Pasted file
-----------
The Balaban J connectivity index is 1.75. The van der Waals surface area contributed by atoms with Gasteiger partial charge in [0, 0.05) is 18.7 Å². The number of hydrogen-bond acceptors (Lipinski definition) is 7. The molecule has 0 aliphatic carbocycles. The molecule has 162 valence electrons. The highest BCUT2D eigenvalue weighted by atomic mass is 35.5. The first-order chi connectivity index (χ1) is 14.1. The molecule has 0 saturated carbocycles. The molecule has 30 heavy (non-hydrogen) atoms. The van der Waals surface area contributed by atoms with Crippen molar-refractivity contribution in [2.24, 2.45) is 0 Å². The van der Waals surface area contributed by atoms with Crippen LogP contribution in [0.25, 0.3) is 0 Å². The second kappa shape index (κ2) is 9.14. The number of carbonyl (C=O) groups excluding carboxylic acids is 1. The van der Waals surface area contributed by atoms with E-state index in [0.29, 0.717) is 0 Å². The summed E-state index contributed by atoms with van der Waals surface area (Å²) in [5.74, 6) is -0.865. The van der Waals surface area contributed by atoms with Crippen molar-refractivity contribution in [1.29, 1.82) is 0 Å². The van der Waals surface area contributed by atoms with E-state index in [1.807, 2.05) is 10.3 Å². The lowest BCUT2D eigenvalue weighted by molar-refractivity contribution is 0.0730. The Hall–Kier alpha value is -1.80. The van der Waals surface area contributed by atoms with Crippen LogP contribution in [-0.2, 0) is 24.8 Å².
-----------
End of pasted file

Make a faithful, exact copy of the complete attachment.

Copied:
The Balaban J connectivity index is 1.75. The van der Waals surface area contributed by atoms with Gasteiger partial charge in [0, 0.05) is 18.7 Å². The number of hydrogen-bond acceptors (Lipinski definition) is 7. The molecule has 0 aliphatic carbocycles. The molecule has 162 valence electrons. The highest BCUT2D eigenvalue weighted by atomic mass is 35.5. The first-order chi connectivity index (χ1) is 14.1. The molecule has 0 saturated carbocycles. The molecule has 30 heavy (non-hydrogen) atoms. The van der Waals surface area contributed by atoms with Crippen molar-refractivity contribution in [2.24, 2.45) is 0 Å². The van der Waals surface area contributed by atoms with Crippen LogP contribution in [0.25, 0.3) is 0 Å². The second kappa shape index (κ2) is 9.14. The number of carbonyl (C=O) groups excluding carboxylic acids is 1. The van der Waals surface area contributed by atoms with E-state index in [0.29, 0.717) is 0 Å². The summed E-state index contributed by atoms with van der Waals surface area (Å²) in [5.74, 6) is -0.865. The van der Waals surface area contributed by atoms with Crippen molar-refractivity contribution in [1.29, 1.82) is 0 Å². The van der Waals surface area contributed by atoms with E-state index in [1.807, 2.05) is 10.3 Å². The lowest BCUT2D eigenvalue weighted by molar-refractivity contribution is 0.0730. The Hall–Kier alpha value is -1.80. The van der Waals surface area contributed by atoms with Crippen LogP contribution in [-0.2, 0) is 24.8 Å².